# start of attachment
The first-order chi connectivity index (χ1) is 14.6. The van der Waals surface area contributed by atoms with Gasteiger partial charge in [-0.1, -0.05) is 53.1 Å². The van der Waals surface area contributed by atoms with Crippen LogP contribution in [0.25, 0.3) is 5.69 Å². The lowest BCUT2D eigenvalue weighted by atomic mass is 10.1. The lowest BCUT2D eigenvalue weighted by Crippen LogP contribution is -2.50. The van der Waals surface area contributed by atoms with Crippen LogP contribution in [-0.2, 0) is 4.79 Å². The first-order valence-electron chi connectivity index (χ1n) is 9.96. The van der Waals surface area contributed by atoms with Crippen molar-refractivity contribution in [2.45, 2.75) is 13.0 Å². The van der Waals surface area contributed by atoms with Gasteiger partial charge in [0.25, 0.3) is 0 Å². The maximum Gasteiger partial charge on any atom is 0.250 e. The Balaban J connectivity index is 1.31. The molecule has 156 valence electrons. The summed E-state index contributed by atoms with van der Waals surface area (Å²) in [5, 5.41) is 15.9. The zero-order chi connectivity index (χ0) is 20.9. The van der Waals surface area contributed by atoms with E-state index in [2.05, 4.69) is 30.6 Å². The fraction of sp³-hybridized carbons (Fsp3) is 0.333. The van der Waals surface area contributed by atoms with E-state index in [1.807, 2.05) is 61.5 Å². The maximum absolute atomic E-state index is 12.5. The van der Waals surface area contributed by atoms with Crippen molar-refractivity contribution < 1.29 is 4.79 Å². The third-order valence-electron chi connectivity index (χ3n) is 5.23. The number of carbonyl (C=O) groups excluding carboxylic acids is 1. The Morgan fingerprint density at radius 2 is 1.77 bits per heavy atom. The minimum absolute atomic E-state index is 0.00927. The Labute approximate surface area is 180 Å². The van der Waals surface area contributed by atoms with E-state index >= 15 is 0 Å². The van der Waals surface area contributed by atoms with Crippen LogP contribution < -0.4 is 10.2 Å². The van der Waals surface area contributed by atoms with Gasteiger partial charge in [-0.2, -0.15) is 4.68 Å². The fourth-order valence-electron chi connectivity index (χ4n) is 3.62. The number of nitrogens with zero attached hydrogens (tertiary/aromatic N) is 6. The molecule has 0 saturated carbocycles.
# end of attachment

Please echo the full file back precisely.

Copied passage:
The first-order chi connectivity index (χ1) is 14.6. The van der Waals surface area contributed by atoms with Gasteiger partial charge in [-0.1, -0.05) is 53.1 Å². The van der Waals surface area contributed by atoms with Crippen LogP contribution in [0.25, 0.3) is 5.69 Å². The lowest BCUT2D eigenvalue weighted by atomic mass is 10.1. The lowest BCUT2D eigenvalue weighted by Crippen LogP contribution is -2.50. The van der Waals surface area contributed by atoms with Crippen LogP contribution in [-0.2, 0) is 4.79 Å². The first-order valence-electron chi connectivity index (χ1n) is 9.96. The van der Waals surface area contributed by atoms with Crippen molar-refractivity contribution in [2.45, 2.75) is 13.0 Å². The van der Waals surface area contributed by atoms with Gasteiger partial charge in [0.25, 0.3) is 0 Å². The maximum Gasteiger partial charge on any atom is 0.250 e. The Balaban J connectivity index is 1.31. The molecule has 156 valence electrons. The summed E-state index contributed by atoms with van der Waals surface area (Å²) in [5, 5.41) is 15.9. The zero-order chi connectivity index (χ0) is 20.9. The van der Waals surface area contributed by atoms with E-state index in [2.05, 4.69) is 30.6 Å². The fraction of sp³-hybridized carbons (Fsp3) is 0.333. The van der Waals surface area contributed by atoms with E-state index in [1.807, 2.05) is 61.5 Å². The maximum absolute atomic E-state index is 12.5. The van der Waals surface area contributed by atoms with Crippen molar-refractivity contribution < 1.29 is 4.79 Å². The third-order valence-electron chi connectivity index (χ3n) is 5.23. The number of carbonyl (C=O) groups excluding carboxylic acids is 1. The Morgan fingerprint density at radius 2 is 1.77 bits per heavy atom. The minimum absolute atomic E-state index is 0.00927. The Labute approximate surface area is 180 Å². The van der Waals surface area contributed by atoms with E-state index >= 15 is 0 Å². The van der Waals surface area contributed by atoms with Crippen LogP contribution < -0.4 is 10.2 Å². The van der Waals surface area contributed by atoms with Gasteiger partial charge in [-0.2, -0.15) is 4.68 Å². The fourth-order valence-electron chi connectivity index (χ4n) is 3.62. The number of nitrogens with zero attached hydrogens (tertiary/aromatic N) is 6. The molecule has 0 saturated carbocycles.